Culture Media Training Academy: Importance of Appropriate Drying When Preparing Media

September 15, 2019

It is sometimes necessary to dry agar plates before use as, if an agar plate is wet, it can provide inaccurate results. Here are some tips on how to get the best possible results and the importance of appropriate drying when preparing your media.

Video Transcript


It is sometimes necessary to dry agar plates before use, especially if they've been stored at two to eight degrees Celsius as condensation may have occurred.

If a wet plate is inoculated, the resulting growth may be smeared and difficult to identify and count.

A normal method of drying plates is by using a laminar flow cabinet where clean air is passed over to the agar surface to evaporate any moisture present, however, excessive drying can lead to performance problems, especially with an agar that is selective.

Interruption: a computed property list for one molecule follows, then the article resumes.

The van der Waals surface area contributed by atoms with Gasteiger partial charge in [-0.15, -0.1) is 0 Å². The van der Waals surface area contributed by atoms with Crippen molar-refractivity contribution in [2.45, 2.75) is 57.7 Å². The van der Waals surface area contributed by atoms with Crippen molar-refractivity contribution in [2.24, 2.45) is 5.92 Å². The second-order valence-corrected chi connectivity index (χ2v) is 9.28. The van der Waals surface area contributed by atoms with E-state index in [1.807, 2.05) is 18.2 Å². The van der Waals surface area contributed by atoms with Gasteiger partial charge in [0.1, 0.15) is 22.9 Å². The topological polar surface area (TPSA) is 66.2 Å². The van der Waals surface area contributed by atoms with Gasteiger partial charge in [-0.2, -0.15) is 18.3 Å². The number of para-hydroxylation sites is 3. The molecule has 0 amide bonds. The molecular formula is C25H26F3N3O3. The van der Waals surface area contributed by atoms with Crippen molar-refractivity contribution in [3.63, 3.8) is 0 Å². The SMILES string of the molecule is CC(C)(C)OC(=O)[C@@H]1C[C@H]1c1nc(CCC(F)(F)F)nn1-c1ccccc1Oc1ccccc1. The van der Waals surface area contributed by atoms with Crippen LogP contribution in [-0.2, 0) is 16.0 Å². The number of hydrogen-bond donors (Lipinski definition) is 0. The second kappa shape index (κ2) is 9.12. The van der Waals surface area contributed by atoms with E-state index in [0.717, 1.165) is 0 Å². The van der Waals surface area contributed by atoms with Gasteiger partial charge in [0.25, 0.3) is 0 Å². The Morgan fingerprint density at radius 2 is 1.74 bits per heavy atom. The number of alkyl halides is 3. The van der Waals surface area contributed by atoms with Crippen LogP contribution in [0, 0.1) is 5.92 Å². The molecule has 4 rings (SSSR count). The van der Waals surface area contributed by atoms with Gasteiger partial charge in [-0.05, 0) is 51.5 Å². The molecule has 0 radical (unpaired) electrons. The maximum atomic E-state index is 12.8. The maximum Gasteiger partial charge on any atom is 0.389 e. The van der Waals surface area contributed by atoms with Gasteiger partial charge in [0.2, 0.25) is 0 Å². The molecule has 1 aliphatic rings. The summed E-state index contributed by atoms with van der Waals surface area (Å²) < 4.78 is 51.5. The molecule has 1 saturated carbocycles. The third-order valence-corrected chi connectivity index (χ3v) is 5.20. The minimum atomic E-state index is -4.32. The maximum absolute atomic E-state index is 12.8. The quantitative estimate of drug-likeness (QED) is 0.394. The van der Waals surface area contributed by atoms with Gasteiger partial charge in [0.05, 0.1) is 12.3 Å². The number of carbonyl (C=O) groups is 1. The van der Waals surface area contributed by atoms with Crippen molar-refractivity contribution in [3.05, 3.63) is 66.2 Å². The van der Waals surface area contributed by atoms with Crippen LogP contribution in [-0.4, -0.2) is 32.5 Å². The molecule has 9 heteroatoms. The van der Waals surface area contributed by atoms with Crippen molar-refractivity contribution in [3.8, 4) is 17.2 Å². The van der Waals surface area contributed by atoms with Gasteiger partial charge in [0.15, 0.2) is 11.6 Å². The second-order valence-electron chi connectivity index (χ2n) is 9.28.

Here is a Listeria chromogenic agar as described in ISO 11290. Pathogenic Listeria monocytogenes grows on the agar as a green colony surrounded by an opaque halo.

The agar contains a cocktail of antibiotics that exert selective pressure on non-target organisms and inhibits them. This is what Listeria monocytogenes looks like on agar when dried for around 10 minutes using a laminar flow.

Here are healthy green colonies with large opaque halos.

You can see as we increase the drying time, we start to see a reduction in size, color intensity and halo production.

We also start to see a drop in number.

As the drying time increases, we start to fail to identify the dangerous pathogen Listeria monocytogenes. This is because the dehydration adds an extra selective hurdle that reduces or suppresses the target organism.

To prevent this from happening, users should monitor how long agar plates are dried for taking into account the intensity of their drying procedure.


Category: Solution Spotlights, Laboratory, University & Research, Microbiology